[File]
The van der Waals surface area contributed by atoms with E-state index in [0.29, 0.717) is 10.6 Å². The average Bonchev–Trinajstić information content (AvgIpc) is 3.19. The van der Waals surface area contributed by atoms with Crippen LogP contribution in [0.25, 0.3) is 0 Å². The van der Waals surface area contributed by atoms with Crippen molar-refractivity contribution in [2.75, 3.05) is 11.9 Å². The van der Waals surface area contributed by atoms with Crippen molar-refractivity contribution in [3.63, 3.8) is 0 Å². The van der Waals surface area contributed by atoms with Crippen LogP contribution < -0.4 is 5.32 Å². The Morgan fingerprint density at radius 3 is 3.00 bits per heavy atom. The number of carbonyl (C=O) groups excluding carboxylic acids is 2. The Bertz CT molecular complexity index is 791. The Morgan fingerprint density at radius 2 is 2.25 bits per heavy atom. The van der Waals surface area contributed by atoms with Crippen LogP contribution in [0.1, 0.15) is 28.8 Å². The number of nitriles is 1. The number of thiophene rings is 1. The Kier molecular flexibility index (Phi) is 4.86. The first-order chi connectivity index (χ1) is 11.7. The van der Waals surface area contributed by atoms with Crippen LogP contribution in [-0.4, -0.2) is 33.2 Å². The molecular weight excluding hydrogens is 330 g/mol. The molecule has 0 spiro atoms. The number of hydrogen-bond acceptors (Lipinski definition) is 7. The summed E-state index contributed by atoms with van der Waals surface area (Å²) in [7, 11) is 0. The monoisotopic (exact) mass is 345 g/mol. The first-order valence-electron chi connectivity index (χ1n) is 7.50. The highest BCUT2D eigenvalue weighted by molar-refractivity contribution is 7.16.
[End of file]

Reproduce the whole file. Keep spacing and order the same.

The van der Waals surface area contributed by atoms with E-state index in [0.29, 0.717) is 10.6 Å². The average Bonchev–Trinajstić information content (AvgIpc) is 3.19. The van der Waals surface area contributed by atoms with Crippen LogP contribution in [0.25, 0.3) is 0 Å². The van der Waals surface area contributed by atoms with Crippen molar-refractivity contribution in [2.75, 3.05) is 11.9 Å². The van der Waals surface area contributed by atoms with Crippen molar-refractivity contribution in [3.63, 3.8) is 0 Å². The van der Waals surface area contributed by atoms with Crippen LogP contribution < -0.4 is 5.32 Å². The Morgan fingerprint density at radius 3 is 3.00 bits per heavy atom. The number of carbonyl (C=O) groups excluding carboxylic acids is 2. The Bertz CT molecular complexity index is 791. The Morgan fingerprint density at radius 2 is 2.25 bits per heavy atom. The van der Waals surface area contributed by atoms with Crippen LogP contribution in [0.1, 0.15) is 28.8 Å². The number of nitriles is 1. The number of thiophene rings is 1. The Kier molecular flexibility index (Phi) is 4.86. The first-order chi connectivity index (χ1) is 11.7. The van der Waals surface area contributed by atoms with Crippen LogP contribution in [-0.4, -0.2) is 33.2 Å². The molecular weight excluding hydrogens is 330 g/mol. The molecule has 0 spiro atoms. The number of hydrogen-bond acceptors (Lipinski definition) is 7. The summed E-state index contributed by atoms with van der Waals surface area (Å²) in [7, 11) is 0. The monoisotopic (exact) mass is 345 g/mol. The first-order valence-electron chi connectivity index (χ1n) is 7.50. The highest BCUT2D eigenvalue weighted by molar-refractivity contribution is 7.16.